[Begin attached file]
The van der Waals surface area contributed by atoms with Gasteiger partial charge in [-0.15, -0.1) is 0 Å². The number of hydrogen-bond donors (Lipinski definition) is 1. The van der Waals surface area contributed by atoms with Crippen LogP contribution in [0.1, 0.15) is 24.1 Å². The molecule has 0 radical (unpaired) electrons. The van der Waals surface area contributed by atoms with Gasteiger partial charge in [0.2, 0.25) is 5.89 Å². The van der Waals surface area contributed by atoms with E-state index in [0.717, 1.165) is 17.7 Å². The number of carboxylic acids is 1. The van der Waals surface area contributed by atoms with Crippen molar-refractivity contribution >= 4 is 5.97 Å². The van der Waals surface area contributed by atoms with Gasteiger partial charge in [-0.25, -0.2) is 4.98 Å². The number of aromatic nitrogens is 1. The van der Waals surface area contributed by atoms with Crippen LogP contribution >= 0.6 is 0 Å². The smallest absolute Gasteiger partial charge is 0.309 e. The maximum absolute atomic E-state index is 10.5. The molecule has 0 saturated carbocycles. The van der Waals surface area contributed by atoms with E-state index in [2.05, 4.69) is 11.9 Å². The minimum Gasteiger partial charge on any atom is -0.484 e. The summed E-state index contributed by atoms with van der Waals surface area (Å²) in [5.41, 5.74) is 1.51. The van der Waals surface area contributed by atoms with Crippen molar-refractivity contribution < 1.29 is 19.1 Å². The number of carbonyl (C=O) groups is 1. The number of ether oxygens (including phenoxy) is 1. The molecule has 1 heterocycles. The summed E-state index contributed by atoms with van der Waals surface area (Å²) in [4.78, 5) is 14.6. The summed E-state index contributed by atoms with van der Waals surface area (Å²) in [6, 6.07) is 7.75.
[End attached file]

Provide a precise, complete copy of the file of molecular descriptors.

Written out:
The van der Waals surface area contributed by atoms with Gasteiger partial charge in [-0.15, -0.1) is 0 Å². The number of hydrogen-bond donors (Lipinski definition) is 1. The van der Waals surface area contributed by atoms with Crippen LogP contribution in [0.1, 0.15) is 24.1 Å². The molecule has 0 radical (unpaired) electrons. The van der Waals surface area contributed by atoms with Gasteiger partial charge in [0.2, 0.25) is 5.89 Å². The van der Waals surface area contributed by atoms with E-state index in [0.717, 1.165) is 17.7 Å². The number of carboxylic acids is 1. The van der Waals surface area contributed by atoms with Crippen molar-refractivity contribution >= 4 is 5.97 Å². The van der Waals surface area contributed by atoms with Gasteiger partial charge in [-0.25, -0.2) is 4.98 Å². The number of aromatic nitrogens is 1. The van der Waals surface area contributed by atoms with Crippen LogP contribution >= 0.6 is 0 Å². The smallest absolute Gasteiger partial charge is 0.309 e. The maximum absolute atomic E-state index is 10.5. The molecule has 0 saturated carbocycles. The van der Waals surface area contributed by atoms with E-state index in [2.05, 4.69) is 11.9 Å². The minimum Gasteiger partial charge on any atom is -0.484 e. The summed E-state index contributed by atoms with van der Waals surface area (Å²) in [5.41, 5.74) is 1.51. The van der Waals surface area contributed by atoms with Crippen molar-refractivity contribution < 1.29 is 19.1 Å². The number of carbonyl (C=O) groups is 1. The number of ether oxygens (including phenoxy) is 1. The molecule has 1 heterocycles. The summed E-state index contributed by atoms with van der Waals surface area (Å²) in [4.78, 5) is 14.6. The summed E-state index contributed by atoms with van der Waals surface area (Å²) in [6, 6.07) is 7.75.